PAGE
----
Although Paul's roots were Jewish, he did not allow these roots to be an impediment to his missionary work. His definitive principle amid the diversity he constantly en countered was always Christ. He was aware that human thought of every kind is historically, culturally, and sociologically conditioned. And this knowledge helped him look at the Gentiles with insight, hope, love, mercy, and compassion. Paul spoke to the Gentiles about the great revelation that was given to him. This great revelation was not that the Gentiles should be expected to be come Jews in order to benefit from the blessings of God's saving grace, but that every diverse group ultimately belonged to Christ. He consistently established his point by focusing on unity in diversity as it was realized in Christ.

Paul recognized that diversity may include an unnerving array of convictions, but as long as it was not openly divisive, as long as God's acceptance of divergent men and women was recognized and affirmed, the peace and the building of God's household would be sustained. Paul trusted God to ensure the continuity of the body, even when women and men were unsure of it. He called for an open structure, so long as the gospel itself was honored. In his own life and work Paul demonstrated the principle that it was not enough for him or the church to have a message and be convinced by it. The message had to make sense and have meaning for his hearers. People had to comprehend it in terms of the intellectual dis course and social milieu they respected.

Dare we do less? We must acknowledge that ministry does not have a single universal pattern. The message has, but not the method. We need to remind ourselves consistently that diversity of form does not threaten the essential unity of the body. The biblical understanding of diversity allows us to engage every legitimate gift God has placed in His church when it comes to gender, race, language, culture, ethnicity, tribe, and nationality.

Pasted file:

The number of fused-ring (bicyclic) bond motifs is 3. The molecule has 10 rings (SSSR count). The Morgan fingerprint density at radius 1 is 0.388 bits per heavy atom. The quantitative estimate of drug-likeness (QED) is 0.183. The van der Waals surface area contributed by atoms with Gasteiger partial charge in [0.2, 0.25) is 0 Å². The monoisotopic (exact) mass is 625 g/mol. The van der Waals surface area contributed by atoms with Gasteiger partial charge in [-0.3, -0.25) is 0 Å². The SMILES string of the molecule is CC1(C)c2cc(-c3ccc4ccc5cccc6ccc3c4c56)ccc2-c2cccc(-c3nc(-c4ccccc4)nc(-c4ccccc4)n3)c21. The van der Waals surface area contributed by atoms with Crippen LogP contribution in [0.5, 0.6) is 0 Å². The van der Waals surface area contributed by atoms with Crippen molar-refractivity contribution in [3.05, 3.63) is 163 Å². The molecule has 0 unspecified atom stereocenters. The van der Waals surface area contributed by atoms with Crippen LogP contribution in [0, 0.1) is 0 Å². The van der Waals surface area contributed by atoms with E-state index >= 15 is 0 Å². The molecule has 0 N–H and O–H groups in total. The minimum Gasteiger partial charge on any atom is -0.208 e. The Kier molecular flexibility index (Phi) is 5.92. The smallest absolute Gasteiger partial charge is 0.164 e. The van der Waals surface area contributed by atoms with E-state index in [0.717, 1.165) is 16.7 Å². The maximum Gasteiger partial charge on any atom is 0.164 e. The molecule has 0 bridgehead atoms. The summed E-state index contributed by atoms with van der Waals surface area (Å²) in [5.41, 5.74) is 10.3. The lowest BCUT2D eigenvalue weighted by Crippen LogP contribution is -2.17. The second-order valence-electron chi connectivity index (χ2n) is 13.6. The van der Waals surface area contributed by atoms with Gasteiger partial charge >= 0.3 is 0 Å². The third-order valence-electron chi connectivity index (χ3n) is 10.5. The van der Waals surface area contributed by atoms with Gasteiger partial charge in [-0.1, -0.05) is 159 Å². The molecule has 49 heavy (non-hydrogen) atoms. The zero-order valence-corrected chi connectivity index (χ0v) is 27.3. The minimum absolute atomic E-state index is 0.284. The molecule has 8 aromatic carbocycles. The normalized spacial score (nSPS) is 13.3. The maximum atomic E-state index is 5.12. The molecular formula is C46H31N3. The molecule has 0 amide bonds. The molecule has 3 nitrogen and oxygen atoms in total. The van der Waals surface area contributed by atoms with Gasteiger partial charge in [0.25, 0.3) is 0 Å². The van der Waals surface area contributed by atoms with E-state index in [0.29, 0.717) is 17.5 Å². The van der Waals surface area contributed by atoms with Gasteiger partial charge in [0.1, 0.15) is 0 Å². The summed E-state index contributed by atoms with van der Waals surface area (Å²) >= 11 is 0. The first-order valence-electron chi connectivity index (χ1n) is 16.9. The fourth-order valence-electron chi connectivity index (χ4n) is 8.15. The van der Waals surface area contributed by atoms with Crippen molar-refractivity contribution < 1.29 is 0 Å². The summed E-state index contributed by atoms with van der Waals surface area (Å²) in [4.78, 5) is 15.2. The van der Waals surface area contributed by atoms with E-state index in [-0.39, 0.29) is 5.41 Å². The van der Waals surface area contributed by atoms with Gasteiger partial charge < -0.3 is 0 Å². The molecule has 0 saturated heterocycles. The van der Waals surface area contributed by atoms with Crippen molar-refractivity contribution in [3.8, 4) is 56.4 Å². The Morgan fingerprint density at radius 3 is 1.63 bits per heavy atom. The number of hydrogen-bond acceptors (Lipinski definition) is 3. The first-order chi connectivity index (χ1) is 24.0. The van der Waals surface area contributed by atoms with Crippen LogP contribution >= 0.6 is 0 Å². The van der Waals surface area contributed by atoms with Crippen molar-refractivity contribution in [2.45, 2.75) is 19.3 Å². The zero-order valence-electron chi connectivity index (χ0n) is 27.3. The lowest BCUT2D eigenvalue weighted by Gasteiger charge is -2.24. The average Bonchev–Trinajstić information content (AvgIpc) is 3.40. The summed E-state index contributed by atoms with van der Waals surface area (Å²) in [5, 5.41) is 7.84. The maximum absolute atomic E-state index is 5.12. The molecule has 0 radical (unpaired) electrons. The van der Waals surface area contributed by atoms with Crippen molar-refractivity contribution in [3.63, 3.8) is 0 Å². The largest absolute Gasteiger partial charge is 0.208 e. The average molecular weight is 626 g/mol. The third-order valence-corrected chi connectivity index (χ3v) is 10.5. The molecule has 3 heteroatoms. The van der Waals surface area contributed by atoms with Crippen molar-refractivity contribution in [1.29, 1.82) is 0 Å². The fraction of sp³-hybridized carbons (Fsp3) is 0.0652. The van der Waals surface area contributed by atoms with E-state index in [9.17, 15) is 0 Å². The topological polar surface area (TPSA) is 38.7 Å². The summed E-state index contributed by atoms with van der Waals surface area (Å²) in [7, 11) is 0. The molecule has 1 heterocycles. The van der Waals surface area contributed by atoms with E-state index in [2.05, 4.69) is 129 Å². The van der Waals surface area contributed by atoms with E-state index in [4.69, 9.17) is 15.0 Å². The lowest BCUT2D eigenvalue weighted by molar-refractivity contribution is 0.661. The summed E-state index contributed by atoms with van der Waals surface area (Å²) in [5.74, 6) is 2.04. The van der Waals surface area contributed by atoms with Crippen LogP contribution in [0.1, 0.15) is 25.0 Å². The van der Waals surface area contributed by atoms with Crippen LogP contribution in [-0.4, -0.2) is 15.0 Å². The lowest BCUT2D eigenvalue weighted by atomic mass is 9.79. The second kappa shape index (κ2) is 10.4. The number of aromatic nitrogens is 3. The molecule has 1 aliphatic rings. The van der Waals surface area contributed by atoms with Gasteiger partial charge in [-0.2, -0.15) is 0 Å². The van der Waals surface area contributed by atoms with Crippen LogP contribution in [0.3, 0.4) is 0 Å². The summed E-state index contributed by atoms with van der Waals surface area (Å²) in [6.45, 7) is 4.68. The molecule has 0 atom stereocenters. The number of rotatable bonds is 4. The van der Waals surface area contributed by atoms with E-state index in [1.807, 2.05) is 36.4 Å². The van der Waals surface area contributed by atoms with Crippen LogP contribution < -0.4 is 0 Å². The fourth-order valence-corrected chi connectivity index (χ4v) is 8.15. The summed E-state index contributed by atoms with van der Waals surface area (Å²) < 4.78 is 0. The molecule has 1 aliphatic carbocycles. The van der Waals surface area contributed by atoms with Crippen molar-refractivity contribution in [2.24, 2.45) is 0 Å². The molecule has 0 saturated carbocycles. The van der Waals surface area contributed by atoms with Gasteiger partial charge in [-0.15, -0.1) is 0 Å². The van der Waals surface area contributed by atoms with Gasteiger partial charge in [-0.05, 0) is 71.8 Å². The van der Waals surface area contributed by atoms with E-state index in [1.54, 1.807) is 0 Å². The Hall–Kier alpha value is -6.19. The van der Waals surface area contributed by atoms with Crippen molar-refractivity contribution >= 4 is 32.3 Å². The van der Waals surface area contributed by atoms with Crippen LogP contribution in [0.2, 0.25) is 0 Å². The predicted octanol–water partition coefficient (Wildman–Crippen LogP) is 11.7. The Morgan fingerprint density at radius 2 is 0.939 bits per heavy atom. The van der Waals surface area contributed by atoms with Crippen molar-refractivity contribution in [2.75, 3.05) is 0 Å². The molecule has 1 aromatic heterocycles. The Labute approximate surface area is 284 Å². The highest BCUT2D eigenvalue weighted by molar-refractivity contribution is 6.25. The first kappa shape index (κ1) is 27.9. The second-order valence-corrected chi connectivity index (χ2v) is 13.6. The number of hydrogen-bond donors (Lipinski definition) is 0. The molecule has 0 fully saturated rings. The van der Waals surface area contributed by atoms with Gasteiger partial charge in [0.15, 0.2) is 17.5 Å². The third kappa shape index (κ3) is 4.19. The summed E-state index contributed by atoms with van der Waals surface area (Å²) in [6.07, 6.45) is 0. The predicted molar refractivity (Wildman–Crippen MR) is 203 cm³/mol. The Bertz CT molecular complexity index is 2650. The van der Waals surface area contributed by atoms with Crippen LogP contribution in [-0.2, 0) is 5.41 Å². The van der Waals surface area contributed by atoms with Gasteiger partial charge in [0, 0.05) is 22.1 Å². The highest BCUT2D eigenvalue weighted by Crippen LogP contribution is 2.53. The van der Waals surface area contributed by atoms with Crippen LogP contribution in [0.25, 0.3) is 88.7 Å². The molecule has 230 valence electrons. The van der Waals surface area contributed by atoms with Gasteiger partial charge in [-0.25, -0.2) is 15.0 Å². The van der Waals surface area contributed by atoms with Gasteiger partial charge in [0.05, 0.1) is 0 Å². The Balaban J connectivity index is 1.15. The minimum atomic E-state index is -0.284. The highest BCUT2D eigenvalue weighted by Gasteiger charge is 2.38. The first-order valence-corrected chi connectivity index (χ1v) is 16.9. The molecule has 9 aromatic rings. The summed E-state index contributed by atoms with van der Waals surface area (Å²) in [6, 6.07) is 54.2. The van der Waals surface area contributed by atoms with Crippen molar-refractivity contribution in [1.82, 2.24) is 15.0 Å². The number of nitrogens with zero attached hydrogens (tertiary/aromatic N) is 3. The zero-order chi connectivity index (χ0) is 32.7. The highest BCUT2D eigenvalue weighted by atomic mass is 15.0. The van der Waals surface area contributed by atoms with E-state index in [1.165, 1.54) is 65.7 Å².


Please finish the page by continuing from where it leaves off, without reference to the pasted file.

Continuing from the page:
The case of Cornelius

Consider one more biblical example, the conversion of Cornelius (Acts 10). This remarkable story has insight and guidance that can aid our understanding of the freedom of the Holy Spirit at work within diverse cultures and backgrounds. As Peter told the story of Jesus to Gentile Cornelius and his household, a remarkable thing happened. The Holy Spirit began His work in the listeners (verse 44). This unprecedented outpouring of the Holy Spirit on a group of Gentiles was surprising and baffling to the Jews who accompanied Peter (verse 45). They were amazed that the Holy Spirit could be available for both Gentiles and Jews. Up to that point it had been a customary belief, indeed, for some a theological conviction, that the Holy Spirit was an ethnic spirit Jewish. Now they were learning, perhaps for the first time, that God has no favorites. His Spirit is not bound by race, culture, gender, or nationality. Even Peter himself was astonished by this freedom and the transcending power of the Holy Spirit as He fell upon the Gentiles. Peter expressed his acknowledgment of this divine activity: "Could anyone refuse the water of baptism to these people, now they have received the Holy Spirit just as much as we have?" (verse 47, Jerusalem).

In his dealing with Cornelius, Peter showed the exemplary courage to change. Later he would lapse into his ethnocentricism and thus force a confrontation with Paul (Gal. 2:7-16). But in this case he demonstrated obedience to the leading of the Spirit. This beautiful story illustrates at least two things that are relevant to our discussion on unity in diversity. In the first place, it demonstrates that the gospel cannot be exclusively identified with any particular culture and that it must be allowed to condition a given culture to be open to the specific work of the Spirit in all cultures. We must acknowledge the truth that God reaches people within their historical and cultural context. Along with this, there may be significant times when aspects of people's culture may, surprisingly to us and counter to our cultural preconceptions, be used by God to build up His kingdom and advance His mission in the world.